J Sex Med. 2023 Feb 8:qdac050. doi: 10.1093/jsxmed/qdac050. Online ahead of print.
BACKGROUND: Virtually all patients with human T-lymphotropic virus 1 (HTLV-1)-associated myelopathy/tropical spastic paraparesis (HAM/TSP) have some degree of erectile dysfunction (ED), but ED is also found in a large percentage of HTLV-1 carriers.
AIM: To evaluate the evolution of ED in individuals infected with HTLV-1 who were followed for up to 15 years.
METHODS: This prospective cohort study included men infected with HTLV-1 who had ED, were aged 18 to 70 years, and were followed from January 2004 to December 2019. We used the International Index of Erectile Function-5 (IIEF-5), the Expanded Disability Status Scale and Osame Motor Disability Scale, and the Overactive Bladder Symptom Score (OABSS) to define and stratify ED, neurologic disability, and bladder dysfunction, respectively.
OUTCOMES: Time to development of severe ED was the main outcome.
RESULTS: We studied 90 men with ED (mean ± SD age, 52.8 ± 9.78 years). At baseline, 42 were carriers, 16 had probable HAM/TSP, and 32 had definite HAM/TSP. IIEF-5 was highest among carriers and lowest in patients with definite HAM/TSP, whereas OABSS was lowest in carriers and highest in patients with definite HAM/TSP. Median (IQR) follow-up was 8.50 years (3.00-12.00). IIEF-5 fell significantly from baseline to last follow-up among carriers and patients with probable and definite HAM/TSP. There was an inverse correlation between the IIEF-5 and the OABSS at last follow-up (r = -0.62, P < .001). In survival analysis, the time to development of severe ED was significantly shorter in patients with definite HAM/TSP when compared with carriers (P = .001) and those with probable HAM/TSP (P = .014). The presence of definite HAM/TSP at baseline was independently associated with the development of severe ED, after adjustment for baseline age and proviral load (hazard ratio, 6.74; P = .008).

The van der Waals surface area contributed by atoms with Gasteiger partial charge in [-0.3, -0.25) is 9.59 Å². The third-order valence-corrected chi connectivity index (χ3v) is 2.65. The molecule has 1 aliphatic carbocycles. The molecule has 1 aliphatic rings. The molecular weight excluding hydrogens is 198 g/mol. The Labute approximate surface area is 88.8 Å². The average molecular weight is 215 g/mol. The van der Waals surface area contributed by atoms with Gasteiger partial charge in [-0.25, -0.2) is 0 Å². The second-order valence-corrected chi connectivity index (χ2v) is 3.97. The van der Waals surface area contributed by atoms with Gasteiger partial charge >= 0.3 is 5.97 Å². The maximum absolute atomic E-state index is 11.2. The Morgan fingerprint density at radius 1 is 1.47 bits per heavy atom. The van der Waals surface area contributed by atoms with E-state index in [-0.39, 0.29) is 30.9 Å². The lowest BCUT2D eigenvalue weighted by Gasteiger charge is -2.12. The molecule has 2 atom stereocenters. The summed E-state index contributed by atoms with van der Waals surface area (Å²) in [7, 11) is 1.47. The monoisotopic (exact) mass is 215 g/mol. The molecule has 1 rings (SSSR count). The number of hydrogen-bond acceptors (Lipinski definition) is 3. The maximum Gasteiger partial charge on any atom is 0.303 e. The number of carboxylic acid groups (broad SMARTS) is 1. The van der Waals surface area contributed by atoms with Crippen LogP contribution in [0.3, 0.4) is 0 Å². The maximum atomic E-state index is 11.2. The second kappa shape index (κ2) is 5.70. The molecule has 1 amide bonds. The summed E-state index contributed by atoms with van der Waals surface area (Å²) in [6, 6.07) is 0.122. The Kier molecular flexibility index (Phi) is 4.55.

CLINICAL IMPLICATIONS: Formal assessment of erectile function should be part of the routine clinical assessment of individuals infected with HTLV-1; worsening erectile function should alert clinicians to the possibility of neurologic deterioration.
STRENGTHS AND LIMITATIONS: This is the first prospective cohort study to describe the course of ED in men infected with HTLV-1. The small sample size and absence of seronegative controls are limitations.
CONCLUSION: ED is a slowly progressive clinical manifestation of HTLV-1 infection, and the degree of neurologic compromise at baseline is the main predictor of time to progression to severe ED.
PMID:36751985 | DOI:10.1093/jsxmed/qdac050